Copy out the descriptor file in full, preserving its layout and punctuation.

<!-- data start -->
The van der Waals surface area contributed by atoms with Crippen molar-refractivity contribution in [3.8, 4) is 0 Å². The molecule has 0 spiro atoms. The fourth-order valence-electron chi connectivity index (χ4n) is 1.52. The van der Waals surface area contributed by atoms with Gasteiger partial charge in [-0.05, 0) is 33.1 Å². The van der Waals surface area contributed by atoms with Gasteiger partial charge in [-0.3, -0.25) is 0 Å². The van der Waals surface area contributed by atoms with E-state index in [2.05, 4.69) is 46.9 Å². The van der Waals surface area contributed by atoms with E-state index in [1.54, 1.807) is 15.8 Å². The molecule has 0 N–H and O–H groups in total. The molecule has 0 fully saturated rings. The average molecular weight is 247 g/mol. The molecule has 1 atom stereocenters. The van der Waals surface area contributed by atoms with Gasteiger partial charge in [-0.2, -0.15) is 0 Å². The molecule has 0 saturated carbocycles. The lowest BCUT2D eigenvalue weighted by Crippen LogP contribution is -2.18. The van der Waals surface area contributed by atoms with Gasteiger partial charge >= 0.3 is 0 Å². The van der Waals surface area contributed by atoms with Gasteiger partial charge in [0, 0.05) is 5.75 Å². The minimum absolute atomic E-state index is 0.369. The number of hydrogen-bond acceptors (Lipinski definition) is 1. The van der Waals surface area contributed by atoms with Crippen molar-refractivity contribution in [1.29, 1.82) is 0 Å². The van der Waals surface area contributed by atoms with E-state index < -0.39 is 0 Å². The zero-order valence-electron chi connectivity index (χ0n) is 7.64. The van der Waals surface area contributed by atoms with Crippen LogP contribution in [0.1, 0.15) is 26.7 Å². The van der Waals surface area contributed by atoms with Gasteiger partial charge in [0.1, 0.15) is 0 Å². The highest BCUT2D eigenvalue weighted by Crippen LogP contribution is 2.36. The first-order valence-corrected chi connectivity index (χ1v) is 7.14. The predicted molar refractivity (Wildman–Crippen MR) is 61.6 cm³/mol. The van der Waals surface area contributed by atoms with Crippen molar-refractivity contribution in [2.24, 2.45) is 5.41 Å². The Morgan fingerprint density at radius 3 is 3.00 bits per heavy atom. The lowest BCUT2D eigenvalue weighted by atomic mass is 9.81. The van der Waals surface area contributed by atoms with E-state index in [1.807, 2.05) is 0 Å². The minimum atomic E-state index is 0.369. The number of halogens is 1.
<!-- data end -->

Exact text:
The van der Waals surface area contributed by atoms with Crippen molar-refractivity contribution in [3.8, 4) is 0 Å². The molecule has 0 spiro atoms. The fourth-order valence-electron chi connectivity index (χ4n) is 1.52. The van der Waals surface area contributed by atoms with Gasteiger partial charge in [-0.05, 0) is 33.1 Å². The van der Waals surface area contributed by atoms with Gasteiger partial charge in [-0.3, -0.25) is 0 Å². The van der Waals surface area contributed by atoms with E-state index in [2.05, 4.69) is 46.9 Å². The van der Waals surface area contributed by atoms with E-state index in [1.54, 1.807) is 15.8 Å². The molecule has 0 N–H and O–H groups in total. The molecule has 0 fully saturated rings. The average molecular weight is 247 g/mol. The molecule has 1 atom stereocenters. The van der Waals surface area contributed by atoms with Gasteiger partial charge in [-0.2, -0.15) is 0 Å². The molecule has 0 saturated carbocycles. The lowest BCUT2D eigenvalue weighted by Crippen LogP contribution is -2.18. The van der Waals surface area contributed by atoms with Gasteiger partial charge >= 0.3 is 0 Å². The van der Waals surface area contributed by atoms with Gasteiger partial charge in [0, 0.05) is 5.75 Å². The minimum absolute atomic E-state index is 0.369. The number of hydrogen-bond acceptors (Lipinski definition) is 1. The van der Waals surface area contributed by atoms with Crippen molar-refractivity contribution in [1.29, 1.82) is 0 Å². The van der Waals surface area contributed by atoms with E-state index < -0.39 is 0 Å². The zero-order valence-electron chi connectivity index (χ0n) is 7.64. The van der Waals surface area contributed by atoms with Crippen LogP contribution in [0.1, 0.15) is 26.7 Å². The van der Waals surface area contributed by atoms with Gasteiger partial charge in [0.1, 0.15) is 0 Å². The highest BCUT2D eigenvalue weighted by Crippen LogP contribution is 2.36. The first-order valence-corrected chi connectivity index (χ1v) is 7.14. The predicted molar refractivity (Wildman–Crippen MR) is 61.6 cm³/mol. The van der Waals surface area contributed by atoms with Crippen molar-refractivity contribution in [2.24, 2.45) is 5.41 Å². The Morgan fingerprint density at radius 3 is 3.00 bits per heavy atom. The lowest BCUT2D eigenvalue weighted by atomic mass is 9.81. The van der Waals surface area contributed by atoms with E-state index in [1.807, 2.05) is 0 Å². The minimum atomic E-state index is 0.369. The number of halogens is 1.